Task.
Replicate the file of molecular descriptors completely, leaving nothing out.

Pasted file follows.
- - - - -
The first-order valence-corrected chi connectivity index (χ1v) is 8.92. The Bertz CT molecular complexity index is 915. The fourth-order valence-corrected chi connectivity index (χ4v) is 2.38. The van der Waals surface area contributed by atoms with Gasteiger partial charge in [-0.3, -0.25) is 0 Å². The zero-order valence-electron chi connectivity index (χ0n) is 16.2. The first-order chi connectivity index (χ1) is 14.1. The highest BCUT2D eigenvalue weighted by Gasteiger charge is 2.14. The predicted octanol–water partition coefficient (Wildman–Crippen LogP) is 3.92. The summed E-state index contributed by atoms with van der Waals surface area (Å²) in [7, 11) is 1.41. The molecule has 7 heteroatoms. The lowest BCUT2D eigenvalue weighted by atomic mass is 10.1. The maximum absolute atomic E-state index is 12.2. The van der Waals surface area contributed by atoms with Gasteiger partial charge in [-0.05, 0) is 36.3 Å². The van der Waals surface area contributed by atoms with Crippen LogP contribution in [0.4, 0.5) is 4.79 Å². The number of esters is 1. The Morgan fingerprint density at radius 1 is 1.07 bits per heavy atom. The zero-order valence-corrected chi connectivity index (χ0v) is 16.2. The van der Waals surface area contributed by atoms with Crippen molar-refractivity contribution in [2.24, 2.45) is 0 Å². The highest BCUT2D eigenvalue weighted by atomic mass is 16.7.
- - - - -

The first-order valence-corrected chi connectivity index (χ1v) is 8.92. The Bertz CT molecular complexity index is 915. The fourth-order valence-corrected chi connectivity index (χ4v) is 2.38. The van der Waals surface area contributed by atoms with Gasteiger partial charge in [-0.3, -0.25) is 0 Å². The zero-order valence-electron chi connectivity index (χ0n) is 16.2. The first-order chi connectivity index (χ1) is 14.1. The highest BCUT2D eigenvalue weighted by Gasteiger charge is 2.14. The predicted octanol–water partition coefficient (Wildman–Crippen LogP) is 3.92. The summed E-state index contributed by atoms with van der Waals surface area (Å²) in [7, 11) is 1.41. The molecule has 7 heteroatoms. The lowest BCUT2D eigenvalue weighted by atomic mass is 10.1. The maximum absolute atomic E-state index is 12.2. The van der Waals surface area contributed by atoms with Gasteiger partial charge in [-0.05, 0) is 36.3 Å². The van der Waals surface area contributed by atoms with Crippen LogP contribution in [0.4, 0.5) is 4.79 Å². The number of esters is 1. The Morgan fingerprint density at radius 1 is 1.07 bits per heavy atom. The zero-order valence-corrected chi connectivity index (χ0v) is 16.2. The van der Waals surface area contributed by atoms with Crippen molar-refractivity contribution in [2.24, 2.45) is 0 Å². The highest BCUT2D eigenvalue weighted by atomic mass is 16.7.